Stop the press! What news! There’s finally urban contemporary art in Denver! There’s only one problem with MacMillan’s article: such work has been around this town for a long, long time. While many are excited about Limited Addiction Gallery, the space follows in the footsteps of other local galleries that have embraced this artistic movement, such as Plastic Chapel, Andenken Gallery and Design, Capsule Gallery, Joy Engine in Boulder, and now-defunct facilities like Revoluciones Collective Art Space and DC Gallery.
MacMillan’s article also implies all this funky creativity is being supplied by out-of-towners. He mentions big shots in the national scene like Justin Bua and Christian Strike, but fails to note a single Colorado artist dabbling in urban contemporary art. That’s a major oversight, a slight to local talent including Ray Young Chu (whose work is pictured to the right), Markham Maes, Scot Lefavor, Jason Thielke, Matthew Doubek, Evan Hecox, and the late Brandon Borchert, among others.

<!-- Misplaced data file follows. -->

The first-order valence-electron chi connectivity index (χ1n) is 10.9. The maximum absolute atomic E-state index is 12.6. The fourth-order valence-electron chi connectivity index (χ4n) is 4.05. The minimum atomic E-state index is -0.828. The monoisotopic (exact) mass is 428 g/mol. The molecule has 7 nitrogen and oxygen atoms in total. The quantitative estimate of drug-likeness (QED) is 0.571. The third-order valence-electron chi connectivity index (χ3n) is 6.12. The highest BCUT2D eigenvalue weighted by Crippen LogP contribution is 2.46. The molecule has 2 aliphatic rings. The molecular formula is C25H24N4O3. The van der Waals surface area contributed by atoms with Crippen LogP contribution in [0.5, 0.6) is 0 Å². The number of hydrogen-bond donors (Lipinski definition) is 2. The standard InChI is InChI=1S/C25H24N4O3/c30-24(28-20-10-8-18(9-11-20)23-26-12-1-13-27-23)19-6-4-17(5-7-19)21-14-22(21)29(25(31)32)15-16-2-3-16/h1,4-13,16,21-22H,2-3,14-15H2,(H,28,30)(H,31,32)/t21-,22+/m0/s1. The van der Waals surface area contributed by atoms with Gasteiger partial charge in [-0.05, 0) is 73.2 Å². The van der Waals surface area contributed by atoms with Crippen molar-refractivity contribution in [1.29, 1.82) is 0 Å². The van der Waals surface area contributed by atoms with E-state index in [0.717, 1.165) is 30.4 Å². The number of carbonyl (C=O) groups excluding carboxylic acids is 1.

“It’s a shame that the locals who have been doing all this work for years aren’t included in the article, and while I think Limited Addiction is an awesome addition to the scene, it’s a shame the galleries that have been showing this work before Limited Addiction haven’t been given any credit,” says local artist and gallery owner Lauri Lynnxe Murphy.
The Denver Post acting like Denver doesn’t have an urban-art scene? Talk about surreal. – Joel Warner